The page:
(Bloomberg) — Gov. Andrew Cuomo and New York City Mayor Bill de Blasio called on Congress to boost health care funding for Puerto Rico that could help the government pay down its $73 billion debt that has it hurdling toward fiscal doom.
The two Democrats appeared together Thursday at a rally of thousands in San Juan, the U.S. island territory’s capital, arranged by the Puerto Rico Healthcare Crisis Coalition, a group of doctors, hospitals and insurers.
The rally was part of a wider call on Congress, which includes President Barack Obama, that so far has failed to help with a rapidly escalating fiscal crisis that may cause Puerto Rico’s government to run out of cash this month. Obama and Puerto Rico officials have asked federal lawmakers to allow some agencies to file for bankruptcy and boost funding for health care programs, requests that haven’t advanced for lack of Republican support.
Cuomo told reporters in San Juan that Puerto Rico Gov. Alejandro Garcia Padilla will join him and union leaders in New York for a summit in the coming weeks where they’ll begin a national campaign to draw attention to the commonwealth’s woes.
“Adequate federal funding is absolutely necessary to avoid the impending humanitarian crisis and I urge the U.S. government to help us achieve fairness and parity for Puerto Rico,” Cuomo said in an e-mailed statement.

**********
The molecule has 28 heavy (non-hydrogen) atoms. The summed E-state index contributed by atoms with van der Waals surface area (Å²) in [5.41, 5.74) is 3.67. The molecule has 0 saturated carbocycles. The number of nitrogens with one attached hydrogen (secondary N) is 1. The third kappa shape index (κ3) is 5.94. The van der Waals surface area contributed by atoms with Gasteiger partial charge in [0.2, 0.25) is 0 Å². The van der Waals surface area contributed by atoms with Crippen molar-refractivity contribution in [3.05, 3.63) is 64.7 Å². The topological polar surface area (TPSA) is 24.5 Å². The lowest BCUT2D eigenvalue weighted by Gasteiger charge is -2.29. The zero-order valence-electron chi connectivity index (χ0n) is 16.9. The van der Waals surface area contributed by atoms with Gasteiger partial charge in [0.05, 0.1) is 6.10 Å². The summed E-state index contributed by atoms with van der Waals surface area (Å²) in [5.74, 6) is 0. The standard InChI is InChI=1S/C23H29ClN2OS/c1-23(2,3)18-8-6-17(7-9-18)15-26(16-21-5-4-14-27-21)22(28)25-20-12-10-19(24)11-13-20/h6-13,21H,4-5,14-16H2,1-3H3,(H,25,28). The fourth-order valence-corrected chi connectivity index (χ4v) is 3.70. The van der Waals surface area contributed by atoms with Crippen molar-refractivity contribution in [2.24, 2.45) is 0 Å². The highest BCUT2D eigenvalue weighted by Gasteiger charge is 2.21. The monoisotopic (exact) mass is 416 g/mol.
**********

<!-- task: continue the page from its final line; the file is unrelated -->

A boost in funding, particularly for health care, could help improve Puerto Rico’s cash flow and prevent a program that provides coverage to the elderly from collapsing, according to the coalition. About 60 percent of the island’s population receives health care coverage through the federal programs for the poor and elderly, according to the coalition. The Medicaid program receives a reimbursement rate that’s 70 percent lower than any mainland U.S. state and a Medicare rate that’s 40 percent lower, the coalition says.
The Centers for Medicaid & Medicare Services (CMS) has approved an 11 percent cut to Puerto Rico’s Medicare Advantage premiums. When it goes into effect next year, the program will collapse, adding as much as $800 million to Puerto Rico’s system, further worsening its fiscal crisis, the coalition said.